As the office furniture industry grows again following a deep downturn in 2009 and early 2010, restructurings made the Grand Rapids-based Steelcase more “fit” today to compete in a global economy and better enables the company to invest in new product development and pursue emerging markets.
“It helped us navigate through the last recession and had us fit for where we need to be now,” Hackett told shareholders this morning at the company’s annual meeting.
Tell us Mr. Hackett, how did you "restructure" your company?
The latest restructuring move started in January, when Steelcase announced plans to shut down three factories, including its Kentwood East seating plant, and move the work to Mexico. The closing will eliminate 750 jobs, including 400 in Kentwood.
But that's not fast enough for some folks.
One shareholder, who also identified himself as a Steelcase employee, noted that the company, the global leader in industry sales, lags competitors in profitability, despite all of the restructuring of the last decade.
“I’m just wondering how long this goes on before really affecting our bottom line?” he asked.
Ah, the smell of insatiable greed in the morning. The AP brings us the entire picture:
Wages and salaries accounted for just 1 percent of economic growth in the first 18 months after economists declared that the recession had ended in June 2009, according to Sum and other Northeastern researchers.
In the same period after the 2001 recession, wages and salaries accounted for 15 percent. They were 50 percent after the 1991-92 recession and 25 percent after the 1981-82 recession.
Corporate profits, by contrast, accounted for an unprecedented 88 percent of economic growth during those first 18 months. That's compared with 53 percent after the 2001 recession, nothing after the 1991-92 recession and 28 percent after the 1981-82 recession.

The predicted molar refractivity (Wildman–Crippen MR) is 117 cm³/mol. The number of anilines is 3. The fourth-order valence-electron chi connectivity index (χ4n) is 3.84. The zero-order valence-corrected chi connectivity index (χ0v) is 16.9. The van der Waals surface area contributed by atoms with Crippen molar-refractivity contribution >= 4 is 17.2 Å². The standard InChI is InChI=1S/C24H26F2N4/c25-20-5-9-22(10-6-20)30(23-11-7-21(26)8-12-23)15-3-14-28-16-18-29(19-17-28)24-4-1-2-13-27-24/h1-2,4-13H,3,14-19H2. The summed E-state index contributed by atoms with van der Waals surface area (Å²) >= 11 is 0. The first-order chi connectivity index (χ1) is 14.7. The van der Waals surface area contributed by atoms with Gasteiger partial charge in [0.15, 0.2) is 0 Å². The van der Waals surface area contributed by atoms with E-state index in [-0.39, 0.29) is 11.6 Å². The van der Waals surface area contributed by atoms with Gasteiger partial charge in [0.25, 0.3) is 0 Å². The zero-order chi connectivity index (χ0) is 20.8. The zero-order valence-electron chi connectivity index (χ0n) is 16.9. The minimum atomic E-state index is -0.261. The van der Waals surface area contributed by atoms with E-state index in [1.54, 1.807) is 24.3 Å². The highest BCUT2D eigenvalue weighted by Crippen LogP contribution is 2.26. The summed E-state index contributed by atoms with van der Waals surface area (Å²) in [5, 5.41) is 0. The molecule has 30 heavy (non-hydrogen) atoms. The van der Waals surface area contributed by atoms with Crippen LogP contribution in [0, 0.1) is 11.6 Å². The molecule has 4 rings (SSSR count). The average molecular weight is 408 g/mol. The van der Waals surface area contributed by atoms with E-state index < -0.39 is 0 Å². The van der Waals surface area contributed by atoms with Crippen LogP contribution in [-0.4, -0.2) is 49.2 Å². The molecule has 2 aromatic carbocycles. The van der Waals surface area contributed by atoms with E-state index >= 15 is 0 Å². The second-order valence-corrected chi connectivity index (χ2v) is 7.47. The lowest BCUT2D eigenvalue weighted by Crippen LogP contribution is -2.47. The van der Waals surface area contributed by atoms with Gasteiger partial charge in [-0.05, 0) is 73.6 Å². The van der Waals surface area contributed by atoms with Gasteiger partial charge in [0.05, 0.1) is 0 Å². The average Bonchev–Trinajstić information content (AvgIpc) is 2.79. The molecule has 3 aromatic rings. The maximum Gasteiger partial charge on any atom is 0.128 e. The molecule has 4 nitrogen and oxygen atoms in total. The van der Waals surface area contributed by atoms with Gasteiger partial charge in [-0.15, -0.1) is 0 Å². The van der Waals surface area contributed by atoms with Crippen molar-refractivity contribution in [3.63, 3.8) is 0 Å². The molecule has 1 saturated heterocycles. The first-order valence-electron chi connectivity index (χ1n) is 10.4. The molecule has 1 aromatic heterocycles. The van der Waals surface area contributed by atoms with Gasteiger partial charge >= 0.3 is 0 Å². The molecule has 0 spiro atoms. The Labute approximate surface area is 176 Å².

What are those corporations doing with all that money? Like the example above, they are taking those profits to "emerging markets".
— U.S. corporations are expanding overseas, not so much at home. McDonald's and Caterpillar said overseas sales growth outperformed the U.S. in the April-June quarter. U.S.-based multinational companies have been focused overseas for years: In the 2000s, they added 2.4 million jobs in foreign countries and cut 2.9 million jobs in the United States, according to the Commerce Department.
— Back in the U.S., companies are squeezing more productivity out of staffs thinned by layoffs during the Great Recession. They don't need to hire. And they don't need to be generous with pay raises; they know their employees have nowhere else to go.
— Companies remain reluctant to spend the $1.9 trillion in cash they've accumulated, especially in the United States, which would create jobs. They're unconvinced that consumers are ready to spend again with the vigor they showed before the recession, and they are worried about uncertainty in U.S. government policies.
Obviously, more tax cuts are in order here.
Yes I'm being snarky. Just wondering when supply-side economics will finally be discredited once and for all.